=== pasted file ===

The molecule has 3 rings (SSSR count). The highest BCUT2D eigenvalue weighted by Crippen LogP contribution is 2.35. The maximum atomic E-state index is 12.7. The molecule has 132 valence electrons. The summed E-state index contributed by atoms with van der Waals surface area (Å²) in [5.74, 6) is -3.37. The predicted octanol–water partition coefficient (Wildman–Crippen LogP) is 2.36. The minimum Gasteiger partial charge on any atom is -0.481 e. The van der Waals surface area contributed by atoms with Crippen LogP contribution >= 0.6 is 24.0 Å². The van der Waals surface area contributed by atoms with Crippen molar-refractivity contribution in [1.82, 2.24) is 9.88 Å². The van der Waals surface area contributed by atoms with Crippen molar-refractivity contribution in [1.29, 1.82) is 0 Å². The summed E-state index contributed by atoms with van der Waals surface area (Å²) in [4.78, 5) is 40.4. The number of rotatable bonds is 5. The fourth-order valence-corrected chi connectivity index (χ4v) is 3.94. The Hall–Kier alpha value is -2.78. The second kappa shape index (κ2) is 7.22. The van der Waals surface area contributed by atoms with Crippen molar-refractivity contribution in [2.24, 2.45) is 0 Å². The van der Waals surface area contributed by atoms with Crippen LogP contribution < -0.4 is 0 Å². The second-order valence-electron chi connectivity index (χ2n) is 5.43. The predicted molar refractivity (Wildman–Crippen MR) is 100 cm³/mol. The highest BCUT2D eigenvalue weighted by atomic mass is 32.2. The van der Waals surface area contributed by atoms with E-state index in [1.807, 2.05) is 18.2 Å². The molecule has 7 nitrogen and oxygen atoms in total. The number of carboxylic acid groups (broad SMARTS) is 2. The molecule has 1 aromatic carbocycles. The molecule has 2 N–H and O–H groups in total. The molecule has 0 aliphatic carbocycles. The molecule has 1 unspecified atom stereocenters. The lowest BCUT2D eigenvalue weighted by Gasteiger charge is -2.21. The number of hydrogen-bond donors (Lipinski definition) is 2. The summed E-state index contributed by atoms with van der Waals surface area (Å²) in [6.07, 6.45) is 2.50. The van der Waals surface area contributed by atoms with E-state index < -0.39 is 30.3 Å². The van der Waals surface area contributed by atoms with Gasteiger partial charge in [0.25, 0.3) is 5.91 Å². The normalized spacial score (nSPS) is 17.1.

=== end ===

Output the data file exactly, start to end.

The molecule has 3 rings (SSSR count). The highest BCUT2D eigenvalue weighted by Crippen LogP contribution is 2.35. The maximum atomic E-state index is 12.7. The molecule has 132 valence electrons. The summed E-state index contributed by atoms with van der Waals surface area (Å²) in [5.74, 6) is -3.37. The predicted octanol–water partition coefficient (Wildman–Crippen LogP) is 2.36. The minimum Gasteiger partial charge on any atom is -0.481 e. The van der Waals surface area contributed by atoms with Crippen LogP contribution >= 0.6 is 24.0 Å². The van der Waals surface area contributed by atoms with Crippen molar-refractivity contribution in [1.82, 2.24) is 9.88 Å². The van der Waals surface area contributed by atoms with Crippen molar-refractivity contribution in [1.29, 1.82) is 0 Å². The summed E-state index contributed by atoms with van der Waals surface area (Å²) in [4.78, 5) is 40.4. The number of rotatable bonds is 5. The fourth-order valence-corrected chi connectivity index (χ4v) is 3.94. The Hall–Kier alpha value is -2.78. The second kappa shape index (κ2) is 7.22. The van der Waals surface area contributed by atoms with Crippen molar-refractivity contribution in [2.24, 2.45) is 0 Å². The van der Waals surface area contributed by atoms with Crippen LogP contribution < -0.4 is 0 Å². The second-order valence-electron chi connectivity index (χ2n) is 5.43. The predicted molar refractivity (Wildman–Crippen MR) is 100 cm³/mol. The highest BCUT2D eigenvalue weighted by atomic mass is 32.2. The van der Waals surface area contributed by atoms with E-state index in [1.807, 2.05) is 18.2 Å². The molecule has 7 nitrogen and oxygen atoms in total. The number of carboxylic acid groups (broad SMARTS) is 2. The molecule has 1 aromatic carbocycles. The molecule has 2 N–H and O–H groups in total. The molecule has 0 aliphatic carbocycles. The molecule has 1 unspecified atom stereocenters. The lowest BCUT2D eigenvalue weighted by Gasteiger charge is -2.21. The number of hydrogen-bond donors (Lipinski definition) is 2. The summed E-state index contributed by atoms with van der Waals surface area (Å²) in [6.07, 6.45) is 2.50. The van der Waals surface area contributed by atoms with E-state index < -0.39 is 30.3 Å². The van der Waals surface area contributed by atoms with Gasteiger partial charge in [0.25, 0.3) is 5.91 Å². The normalized spacial score (nSPS) is 17.1.